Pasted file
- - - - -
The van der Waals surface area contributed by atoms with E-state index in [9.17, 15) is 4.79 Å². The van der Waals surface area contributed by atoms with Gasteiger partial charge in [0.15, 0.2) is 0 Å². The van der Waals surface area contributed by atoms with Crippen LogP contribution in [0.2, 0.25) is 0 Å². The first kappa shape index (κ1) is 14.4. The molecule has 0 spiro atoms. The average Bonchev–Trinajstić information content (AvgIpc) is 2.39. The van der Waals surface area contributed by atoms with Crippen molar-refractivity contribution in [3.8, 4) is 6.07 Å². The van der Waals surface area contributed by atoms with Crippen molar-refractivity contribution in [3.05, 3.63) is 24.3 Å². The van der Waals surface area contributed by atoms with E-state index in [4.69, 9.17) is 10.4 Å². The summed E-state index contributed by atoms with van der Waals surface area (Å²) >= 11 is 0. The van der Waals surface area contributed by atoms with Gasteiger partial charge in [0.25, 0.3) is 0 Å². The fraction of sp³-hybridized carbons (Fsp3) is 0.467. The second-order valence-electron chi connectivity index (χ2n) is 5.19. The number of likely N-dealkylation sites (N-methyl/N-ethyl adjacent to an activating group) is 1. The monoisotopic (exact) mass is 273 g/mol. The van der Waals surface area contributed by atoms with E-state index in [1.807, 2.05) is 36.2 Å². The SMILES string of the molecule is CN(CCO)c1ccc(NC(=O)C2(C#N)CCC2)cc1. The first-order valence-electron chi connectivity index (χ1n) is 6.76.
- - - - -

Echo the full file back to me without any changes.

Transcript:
The van der Waals surface area contributed by atoms with E-state index in [9.17, 15) is 4.79 Å². The van der Waals surface area contributed by atoms with Gasteiger partial charge in [0.15, 0.2) is 0 Å². The van der Waals surface area contributed by atoms with Crippen LogP contribution in [0.2, 0.25) is 0 Å². The first kappa shape index (κ1) is 14.4. The molecule has 0 spiro atoms. The average Bonchev–Trinajstić information content (AvgIpc) is 2.39. The van der Waals surface area contributed by atoms with Crippen molar-refractivity contribution in [3.8, 4) is 6.07 Å². The van der Waals surface area contributed by atoms with Crippen molar-refractivity contribution in [3.05, 3.63) is 24.3 Å². The van der Waals surface area contributed by atoms with E-state index in [4.69, 9.17) is 10.4 Å². The summed E-state index contributed by atoms with van der Waals surface area (Å²) >= 11 is 0. The van der Waals surface area contributed by atoms with Gasteiger partial charge in [0.25, 0.3) is 0 Å². The fraction of sp³-hybridized carbons (Fsp3) is 0.467. The second-order valence-electron chi connectivity index (χ2n) is 5.19. The number of likely N-dealkylation sites (N-methyl/N-ethyl adjacent to an activating group) is 1. The monoisotopic (exact) mass is 273 g/mol. The van der Waals surface area contributed by atoms with E-state index in [1.807, 2.05) is 36.2 Å². The SMILES string of the molecule is CN(CCO)c1ccc(NC(=O)C2(C#N)CCC2)cc1. The first-order valence-electron chi connectivity index (χ1n) is 6.76.